Nicholas Kovacic: Yeah, he left home out of necessity, but he wants his village to be successful. He wants his people to be there because that’s his home, so his goals and aspirations are just like anybody else. He just wants to provide for his family and build his community and it just comes back to being a universal message.
Matthew Riggieri: And it’s a message that unfortunately you don’t see a lot in the mass media representation of Mexico right now. It’s all narcos and cartels and it was an honor for us to be able to tell something positive to what Mexican culture is. You can get a lot of eyeballs [with more sensationalized crime stories], but that’s not what Mexico is and that’s one thing when we went into it, we’re like let’s make something that’s really positive.
Nicholas Kovacic: There’s also so many more of these stories throughout Mexico that you could literally make probably hundreds of movies…
Matthew Riggieri: I feel bad about the stories we couldn’t put in…
Nicholas Kovacic: It’s such a rich tapestry of all these threads coming together that creates this culture. The film gives you a glimpse into the culture and the people that are producing the spirits, but hopefully people will come away and want to learn more. The other thing is that we’ve always been into collaborating and we wanted to make sure that when we went into this, we were collaborating with our counterparts in Mexico too, so we have two cinematographers – Ernesto Pardo, who is based in Mexico, and also Nate Pesce, who is our cinematographer [in the States who] we worked with on the last two films.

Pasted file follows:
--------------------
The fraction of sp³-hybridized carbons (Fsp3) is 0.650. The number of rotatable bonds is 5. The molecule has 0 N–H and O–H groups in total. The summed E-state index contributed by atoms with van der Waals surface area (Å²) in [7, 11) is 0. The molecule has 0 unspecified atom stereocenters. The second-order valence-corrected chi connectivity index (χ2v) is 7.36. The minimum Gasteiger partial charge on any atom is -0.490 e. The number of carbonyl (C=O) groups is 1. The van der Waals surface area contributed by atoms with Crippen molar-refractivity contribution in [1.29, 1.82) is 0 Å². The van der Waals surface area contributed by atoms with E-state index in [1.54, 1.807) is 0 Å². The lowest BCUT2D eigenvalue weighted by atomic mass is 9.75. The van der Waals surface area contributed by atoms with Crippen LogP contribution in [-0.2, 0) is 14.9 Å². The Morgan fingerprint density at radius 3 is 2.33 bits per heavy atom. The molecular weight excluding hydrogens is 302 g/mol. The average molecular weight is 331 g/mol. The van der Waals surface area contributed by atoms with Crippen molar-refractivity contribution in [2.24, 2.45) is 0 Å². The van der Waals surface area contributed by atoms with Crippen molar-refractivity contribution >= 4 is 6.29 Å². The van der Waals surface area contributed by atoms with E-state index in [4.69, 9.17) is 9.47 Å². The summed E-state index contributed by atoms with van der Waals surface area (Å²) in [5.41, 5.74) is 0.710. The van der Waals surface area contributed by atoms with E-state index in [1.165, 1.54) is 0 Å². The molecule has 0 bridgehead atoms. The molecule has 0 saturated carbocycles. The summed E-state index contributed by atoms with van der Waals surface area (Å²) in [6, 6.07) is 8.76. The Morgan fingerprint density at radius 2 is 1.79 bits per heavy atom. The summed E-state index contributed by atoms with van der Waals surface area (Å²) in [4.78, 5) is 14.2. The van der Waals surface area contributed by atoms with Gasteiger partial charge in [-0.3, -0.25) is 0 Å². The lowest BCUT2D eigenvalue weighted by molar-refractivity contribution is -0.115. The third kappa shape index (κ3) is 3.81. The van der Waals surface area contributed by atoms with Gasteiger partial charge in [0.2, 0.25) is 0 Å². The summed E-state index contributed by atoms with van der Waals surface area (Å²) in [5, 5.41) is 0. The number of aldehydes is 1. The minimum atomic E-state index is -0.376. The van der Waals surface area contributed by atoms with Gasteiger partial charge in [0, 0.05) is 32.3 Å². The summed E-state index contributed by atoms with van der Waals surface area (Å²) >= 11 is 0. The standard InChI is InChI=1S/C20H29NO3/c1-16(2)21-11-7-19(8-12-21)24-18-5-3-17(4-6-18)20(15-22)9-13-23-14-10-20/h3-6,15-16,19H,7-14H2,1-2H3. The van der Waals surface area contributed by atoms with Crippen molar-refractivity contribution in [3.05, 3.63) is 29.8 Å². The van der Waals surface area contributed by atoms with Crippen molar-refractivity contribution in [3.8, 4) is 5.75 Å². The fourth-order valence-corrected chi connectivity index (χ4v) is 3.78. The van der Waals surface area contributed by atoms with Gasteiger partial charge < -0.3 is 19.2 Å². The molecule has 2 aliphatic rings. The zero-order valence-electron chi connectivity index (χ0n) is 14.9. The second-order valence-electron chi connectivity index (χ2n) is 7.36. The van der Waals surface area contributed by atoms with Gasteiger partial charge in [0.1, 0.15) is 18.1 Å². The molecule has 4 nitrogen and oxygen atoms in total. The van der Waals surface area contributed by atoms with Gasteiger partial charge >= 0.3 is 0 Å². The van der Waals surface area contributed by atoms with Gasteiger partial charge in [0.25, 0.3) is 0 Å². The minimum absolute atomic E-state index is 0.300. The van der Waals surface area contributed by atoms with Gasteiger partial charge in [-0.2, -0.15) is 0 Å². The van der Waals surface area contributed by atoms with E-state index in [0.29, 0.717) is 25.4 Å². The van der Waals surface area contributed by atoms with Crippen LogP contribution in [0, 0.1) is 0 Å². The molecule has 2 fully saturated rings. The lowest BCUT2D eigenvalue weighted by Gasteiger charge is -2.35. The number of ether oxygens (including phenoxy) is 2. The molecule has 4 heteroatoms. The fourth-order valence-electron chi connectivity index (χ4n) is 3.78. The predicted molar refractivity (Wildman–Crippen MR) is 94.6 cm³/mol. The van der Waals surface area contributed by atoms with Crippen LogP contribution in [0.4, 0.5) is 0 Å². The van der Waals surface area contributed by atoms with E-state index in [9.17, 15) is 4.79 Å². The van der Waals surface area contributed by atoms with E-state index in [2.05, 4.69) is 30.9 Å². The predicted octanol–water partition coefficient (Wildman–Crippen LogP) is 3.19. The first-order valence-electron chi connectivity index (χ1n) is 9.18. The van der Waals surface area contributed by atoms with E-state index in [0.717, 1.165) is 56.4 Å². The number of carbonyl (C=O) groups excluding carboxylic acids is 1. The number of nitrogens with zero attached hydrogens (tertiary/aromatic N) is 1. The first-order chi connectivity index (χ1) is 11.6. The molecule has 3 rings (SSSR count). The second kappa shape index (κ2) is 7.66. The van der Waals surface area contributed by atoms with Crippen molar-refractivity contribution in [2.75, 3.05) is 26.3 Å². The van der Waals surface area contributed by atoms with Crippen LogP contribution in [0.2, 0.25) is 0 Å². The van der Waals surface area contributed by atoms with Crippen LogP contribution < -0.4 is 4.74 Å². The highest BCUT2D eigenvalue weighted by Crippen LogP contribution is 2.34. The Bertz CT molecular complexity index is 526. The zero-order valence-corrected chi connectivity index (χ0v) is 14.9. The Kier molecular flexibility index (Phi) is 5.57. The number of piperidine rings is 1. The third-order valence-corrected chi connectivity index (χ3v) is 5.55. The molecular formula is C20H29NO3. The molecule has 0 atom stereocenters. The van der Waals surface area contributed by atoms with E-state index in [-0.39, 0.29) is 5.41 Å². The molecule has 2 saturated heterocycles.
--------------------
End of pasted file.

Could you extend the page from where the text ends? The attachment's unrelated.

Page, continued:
Matthew Riggieri: Every step of the way, collaboration was a theme of ours, so we had a Venezuelan editor [Clementina Mantellini] who lives in Mexico City, our composer [Caleb Stine] who we’ve worked with on two films went to Mexico City to immerse himself in the culture and find some of the tones and musical qualities he wanted to use. He was the lead composer, but we also have a composer from Mexico City who worked with Caleb to come up with a few of the tracks. Our poster designer is Mexican, but he lives in Guatemala, so it’s a very big thing for us to make sure that this is a film of the country.